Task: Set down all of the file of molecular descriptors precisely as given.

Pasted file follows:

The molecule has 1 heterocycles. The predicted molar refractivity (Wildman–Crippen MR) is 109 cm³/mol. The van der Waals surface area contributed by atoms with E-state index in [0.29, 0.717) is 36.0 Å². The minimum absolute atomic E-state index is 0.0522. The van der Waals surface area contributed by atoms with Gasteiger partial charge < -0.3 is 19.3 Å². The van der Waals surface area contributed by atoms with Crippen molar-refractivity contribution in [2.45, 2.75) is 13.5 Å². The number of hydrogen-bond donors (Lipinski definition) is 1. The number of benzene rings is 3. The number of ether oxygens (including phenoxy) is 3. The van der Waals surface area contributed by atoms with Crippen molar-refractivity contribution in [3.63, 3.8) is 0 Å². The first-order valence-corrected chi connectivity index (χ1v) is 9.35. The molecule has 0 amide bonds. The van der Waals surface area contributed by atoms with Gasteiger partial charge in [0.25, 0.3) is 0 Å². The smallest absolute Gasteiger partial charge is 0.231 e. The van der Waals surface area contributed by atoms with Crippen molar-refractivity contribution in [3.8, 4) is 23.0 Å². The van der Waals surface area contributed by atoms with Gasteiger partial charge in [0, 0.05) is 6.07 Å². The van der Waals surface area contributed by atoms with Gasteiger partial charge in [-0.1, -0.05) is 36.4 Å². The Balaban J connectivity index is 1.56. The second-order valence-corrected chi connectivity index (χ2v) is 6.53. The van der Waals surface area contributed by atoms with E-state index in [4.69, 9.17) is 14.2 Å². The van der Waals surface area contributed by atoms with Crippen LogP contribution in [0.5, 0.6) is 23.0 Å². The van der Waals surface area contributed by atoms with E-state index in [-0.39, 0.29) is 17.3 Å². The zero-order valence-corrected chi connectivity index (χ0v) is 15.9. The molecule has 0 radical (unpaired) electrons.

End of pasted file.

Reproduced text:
The molecule has 1 heterocycles. The predicted molar refractivity (Wildman–Crippen MR) is 109 cm³/mol. The van der Waals surface area contributed by atoms with E-state index in [0.29, 0.717) is 36.0 Å². The minimum absolute atomic E-state index is 0.0522. The van der Waals surface area contributed by atoms with Gasteiger partial charge < -0.3 is 19.3 Å². The van der Waals surface area contributed by atoms with Crippen molar-refractivity contribution in [2.45, 2.75) is 13.5 Å². The number of hydrogen-bond donors (Lipinski definition) is 1. The number of benzene rings is 3. The number of ether oxygens (including phenoxy) is 3. The van der Waals surface area contributed by atoms with Crippen molar-refractivity contribution in [3.63, 3.8) is 0 Å². The first-order valence-corrected chi connectivity index (χ1v) is 9.35. The molecule has 0 amide bonds. The van der Waals surface area contributed by atoms with Gasteiger partial charge in [0.25, 0.3) is 0 Å². The smallest absolute Gasteiger partial charge is 0.231 e. The van der Waals surface area contributed by atoms with Crippen molar-refractivity contribution in [3.8, 4) is 23.0 Å². The van der Waals surface area contributed by atoms with Gasteiger partial charge in [0, 0.05) is 6.07 Å². The van der Waals surface area contributed by atoms with Gasteiger partial charge in [-0.1, -0.05) is 36.4 Å². The Balaban J connectivity index is 1.56. The second-order valence-corrected chi connectivity index (χ2v) is 6.53. The van der Waals surface area contributed by atoms with E-state index in [4.69, 9.17) is 14.2 Å². The van der Waals surface area contributed by atoms with Crippen LogP contribution in [0.5, 0.6) is 23.0 Å². The van der Waals surface area contributed by atoms with E-state index in [-0.39, 0.29) is 17.3 Å². The zero-order valence-corrected chi connectivity index (χ0v) is 15.9. The molecule has 0 radical (unpaired) electrons.